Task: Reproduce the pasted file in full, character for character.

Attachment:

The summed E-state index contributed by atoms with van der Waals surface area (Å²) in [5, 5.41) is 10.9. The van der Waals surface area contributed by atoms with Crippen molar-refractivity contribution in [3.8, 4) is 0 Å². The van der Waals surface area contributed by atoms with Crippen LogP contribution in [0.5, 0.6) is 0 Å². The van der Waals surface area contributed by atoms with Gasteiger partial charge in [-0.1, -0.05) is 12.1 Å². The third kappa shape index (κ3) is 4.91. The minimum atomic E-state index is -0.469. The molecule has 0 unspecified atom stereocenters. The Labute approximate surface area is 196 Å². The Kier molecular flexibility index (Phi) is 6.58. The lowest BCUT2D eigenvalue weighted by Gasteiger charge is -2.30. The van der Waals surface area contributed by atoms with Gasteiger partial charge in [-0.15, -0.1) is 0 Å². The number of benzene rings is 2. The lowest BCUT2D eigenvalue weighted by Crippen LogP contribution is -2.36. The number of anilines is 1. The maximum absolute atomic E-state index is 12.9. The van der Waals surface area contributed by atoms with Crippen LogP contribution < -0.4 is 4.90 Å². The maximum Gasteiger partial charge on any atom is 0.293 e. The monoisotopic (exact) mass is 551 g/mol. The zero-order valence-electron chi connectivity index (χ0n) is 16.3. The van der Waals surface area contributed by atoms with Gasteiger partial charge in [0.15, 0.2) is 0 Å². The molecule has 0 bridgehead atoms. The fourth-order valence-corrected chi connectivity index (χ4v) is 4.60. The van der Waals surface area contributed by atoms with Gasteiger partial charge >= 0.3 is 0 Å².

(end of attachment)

The summed E-state index contributed by atoms with van der Waals surface area (Å²) in [5, 5.41) is 10.9. The van der Waals surface area contributed by atoms with Crippen molar-refractivity contribution in [3.8, 4) is 0 Å². The van der Waals surface area contributed by atoms with Crippen LogP contribution in [0.5, 0.6) is 0 Å². The van der Waals surface area contributed by atoms with Gasteiger partial charge in [-0.1, -0.05) is 12.1 Å². The third kappa shape index (κ3) is 4.91. The minimum atomic E-state index is -0.469. The molecule has 0 unspecified atom stereocenters. The Labute approximate surface area is 196 Å². The Kier molecular flexibility index (Phi) is 6.58. The lowest BCUT2D eigenvalue weighted by Gasteiger charge is -2.30. The van der Waals surface area contributed by atoms with Gasteiger partial charge in [-0.15, -0.1) is 0 Å². The number of benzene rings is 2. The lowest BCUT2D eigenvalue weighted by Crippen LogP contribution is -2.36. The number of anilines is 1. The maximum absolute atomic E-state index is 12.9. The van der Waals surface area contributed by atoms with Crippen LogP contribution < -0.4 is 4.90 Å². The maximum Gasteiger partial charge on any atom is 0.293 e. The monoisotopic (exact) mass is 551 g/mol. The zero-order valence-electron chi connectivity index (χ0n) is 16.3. The van der Waals surface area contributed by atoms with Gasteiger partial charge in [0.15, 0.2) is 0 Å². The molecule has 0 bridgehead atoms. The fourth-order valence-corrected chi connectivity index (χ4v) is 4.60. The van der Waals surface area contributed by atoms with Gasteiger partial charge >= 0.3 is 0 Å².